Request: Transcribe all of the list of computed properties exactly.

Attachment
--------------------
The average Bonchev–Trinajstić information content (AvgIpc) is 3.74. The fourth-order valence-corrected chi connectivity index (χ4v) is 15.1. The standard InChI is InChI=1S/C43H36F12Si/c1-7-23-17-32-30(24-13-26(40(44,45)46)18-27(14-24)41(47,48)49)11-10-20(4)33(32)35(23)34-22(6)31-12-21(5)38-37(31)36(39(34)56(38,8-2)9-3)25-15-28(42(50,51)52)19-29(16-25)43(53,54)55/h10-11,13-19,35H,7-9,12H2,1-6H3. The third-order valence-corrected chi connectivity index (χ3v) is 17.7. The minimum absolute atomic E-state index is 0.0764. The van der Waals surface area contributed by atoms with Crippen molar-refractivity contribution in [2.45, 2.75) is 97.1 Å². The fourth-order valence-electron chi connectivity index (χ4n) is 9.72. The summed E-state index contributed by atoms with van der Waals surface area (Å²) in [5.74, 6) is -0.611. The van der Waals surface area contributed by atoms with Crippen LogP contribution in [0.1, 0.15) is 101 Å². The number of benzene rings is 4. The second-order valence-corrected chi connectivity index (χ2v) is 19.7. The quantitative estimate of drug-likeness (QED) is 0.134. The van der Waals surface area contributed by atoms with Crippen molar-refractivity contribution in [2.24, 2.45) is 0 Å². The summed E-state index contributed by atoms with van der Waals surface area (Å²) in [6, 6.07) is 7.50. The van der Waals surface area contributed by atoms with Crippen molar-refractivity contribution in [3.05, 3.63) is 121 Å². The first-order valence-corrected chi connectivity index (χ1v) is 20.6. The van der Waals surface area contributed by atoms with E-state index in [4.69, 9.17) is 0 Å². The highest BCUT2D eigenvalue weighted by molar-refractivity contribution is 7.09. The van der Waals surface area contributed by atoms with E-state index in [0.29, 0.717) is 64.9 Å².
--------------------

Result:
The average Bonchev–Trinajstić information content (AvgIpc) is 3.74. The fourth-order valence-corrected chi connectivity index (χ4v) is 15.1. The standard InChI is InChI=1S/C43H36F12Si/c1-7-23-17-32-30(24-13-26(40(44,45)46)18-27(14-24)41(47,48)49)11-10-20(4)33(32)35(23)34-22(6)31-12-21(5)38-37(31)36(39(34)56(38,8-2)9-3)25-15-28(42(50,51)52)19-29(16-25)43(53,54)55/h10-11,13-19,35H,7-9,12H2,1-6H3. The third-order valence-corrected chi connectivity index (χ3v) is 17.7. The minimum absolute atomic E-state index is 0.0764. The van der Waals surface area contributed by atoms with Crippen molar-refractivity contribution in [2.45, 2.75) is 97.1 Å². The fourth-order valence-electron chi connectivity index (χ4n) is 9.72. The summed E-state index contributed by atoms with van der Waals surface area (Å²) in [5.74, 6) is -0.611. The van der Waals surface area contributed by atoms with Crippen LogP contribution in [0.1, 0.15) is 101 Å². The number of benzene rings is 4. The second-order valence-corrected chi connectivity index (χ2v) is 19.7. The quantitative estimate of drug-likeness (QED) is 0.134. The van der Waals surface area contributed by atoms with Crippen molar-refractivity contribution in [2.24, 2.45) is 0 Å². The summed E-state index contributed by atoms with van der Waals surface area (Å²) in [6, 6.07) is 7.50. The van der Waals surface area contributed by atoms with Crippen molar-refractivity contribution in [3.05, 3.63) is 121 Å². The first-order valence-corrected chi connectivity index (χ1v) is 20.6. The van der Waals surface area contributed by atoms with E-state index in [4.69, 9.17) is 0 Å². The highest BCUT2D eigenvalue weighted by molar-refractivity contribution is 7.09. The van der Waals surface area contributed by atoms with E-state index in [0.29, 0.717) is 64.9 Å².